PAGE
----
As the media brings us hourly and daily updates from the front lines and streets of Palestine and Israel, we see destroyed houses and grief-stricken families. Watching the above video made me imagine myself in those poor kids’ shoes. Would I feel I was in good hands with all those people surrounding me or would I feel on display and scared in a room full of strangers?
People point their cameras in these kids’ faces, vying for a decent shot to instantly send off in a tweet or email to their waiting editors. Is it insensitive? In a way, yes but how many of you would be able to do this job? Could you run around taking pictures of weeping mothers and crying children knowing there is absolutely nothing you could say or do to help them?
As qualified professionals, members of the media are send overseas to complete a specific task: bring us unfiltered images of the real world, one we are miles away from and cannot even imagine being a part of. It must be a challenge to defend your job as a photographer when your professional duty can also be met with criticism. Who are the men and women taking these pictures and what are they feeling? How many of them go in with shaking hands and alert senses, ready to run in the direction of explosions because they signed on to be in these traumatic and uncomfortable situations?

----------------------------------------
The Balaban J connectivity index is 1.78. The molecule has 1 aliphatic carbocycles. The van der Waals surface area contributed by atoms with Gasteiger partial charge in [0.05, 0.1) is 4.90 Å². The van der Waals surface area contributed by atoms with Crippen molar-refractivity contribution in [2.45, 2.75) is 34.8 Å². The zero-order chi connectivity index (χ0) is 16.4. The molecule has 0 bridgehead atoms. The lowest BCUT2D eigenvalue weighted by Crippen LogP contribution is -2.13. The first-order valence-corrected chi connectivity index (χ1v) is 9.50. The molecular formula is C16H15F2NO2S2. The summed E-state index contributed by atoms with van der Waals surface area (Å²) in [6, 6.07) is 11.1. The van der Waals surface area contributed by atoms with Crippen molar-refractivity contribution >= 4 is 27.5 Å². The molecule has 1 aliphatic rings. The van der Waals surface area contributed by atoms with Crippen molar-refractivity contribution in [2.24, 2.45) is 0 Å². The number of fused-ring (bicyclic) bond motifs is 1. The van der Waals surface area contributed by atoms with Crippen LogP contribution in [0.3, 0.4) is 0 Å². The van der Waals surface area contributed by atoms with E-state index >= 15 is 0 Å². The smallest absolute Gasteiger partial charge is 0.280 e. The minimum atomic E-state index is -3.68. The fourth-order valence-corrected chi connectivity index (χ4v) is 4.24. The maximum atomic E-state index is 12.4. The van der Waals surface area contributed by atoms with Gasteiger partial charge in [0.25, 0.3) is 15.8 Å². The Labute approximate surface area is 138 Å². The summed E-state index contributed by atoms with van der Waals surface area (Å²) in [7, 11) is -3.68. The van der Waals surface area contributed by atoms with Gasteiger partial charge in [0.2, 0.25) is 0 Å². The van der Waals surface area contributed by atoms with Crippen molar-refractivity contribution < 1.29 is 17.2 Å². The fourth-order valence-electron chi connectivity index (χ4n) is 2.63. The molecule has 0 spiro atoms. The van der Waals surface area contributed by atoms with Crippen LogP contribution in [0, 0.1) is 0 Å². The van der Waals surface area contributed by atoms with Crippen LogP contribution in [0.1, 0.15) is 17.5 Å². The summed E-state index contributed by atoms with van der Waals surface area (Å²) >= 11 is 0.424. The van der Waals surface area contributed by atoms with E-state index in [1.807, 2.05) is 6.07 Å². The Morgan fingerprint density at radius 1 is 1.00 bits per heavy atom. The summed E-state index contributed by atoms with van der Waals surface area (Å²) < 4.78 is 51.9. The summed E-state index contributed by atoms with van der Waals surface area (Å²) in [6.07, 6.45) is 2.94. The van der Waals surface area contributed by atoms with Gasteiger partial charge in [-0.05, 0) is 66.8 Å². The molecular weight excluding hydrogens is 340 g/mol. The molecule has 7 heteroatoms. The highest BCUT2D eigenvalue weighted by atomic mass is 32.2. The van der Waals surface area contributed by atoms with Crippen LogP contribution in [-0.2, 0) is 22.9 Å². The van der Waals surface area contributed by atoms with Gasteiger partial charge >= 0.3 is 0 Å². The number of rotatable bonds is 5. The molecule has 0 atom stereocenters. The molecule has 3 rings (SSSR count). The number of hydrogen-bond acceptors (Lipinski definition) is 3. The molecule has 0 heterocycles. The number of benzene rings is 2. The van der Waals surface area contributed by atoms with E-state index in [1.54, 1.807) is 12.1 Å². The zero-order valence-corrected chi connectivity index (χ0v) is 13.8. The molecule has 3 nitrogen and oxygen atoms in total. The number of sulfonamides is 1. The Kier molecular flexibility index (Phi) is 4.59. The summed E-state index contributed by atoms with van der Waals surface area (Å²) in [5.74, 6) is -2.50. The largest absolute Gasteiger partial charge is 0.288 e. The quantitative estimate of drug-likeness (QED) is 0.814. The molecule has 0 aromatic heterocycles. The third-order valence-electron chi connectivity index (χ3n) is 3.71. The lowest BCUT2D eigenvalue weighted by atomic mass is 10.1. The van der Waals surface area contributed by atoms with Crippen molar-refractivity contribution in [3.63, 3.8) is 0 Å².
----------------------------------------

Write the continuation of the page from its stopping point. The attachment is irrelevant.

Here in the U.S., we battle our domestic issues of college debt and a government that wants to hinder our Internet accessibility and I can’t help but think of how different our reality is to others. We believe our problems are as valid as anyone else’s but these are first world problems and not all countries are created equal.
As we watch these disastrous historic events unfold before us, keep in mind the dangers photographers put themselves in so that we can try to understand or at least get a glimpse of what the other side of the world is living through.
In times of war and death, the silent click of a camera brings more emotion than a carefully worded article. While there is power in words, it is the photographs that are engraved in our minds. A sincere thank you to the ones with cameras recording the history, and the blood, tears and moments we would have never known of otherwise.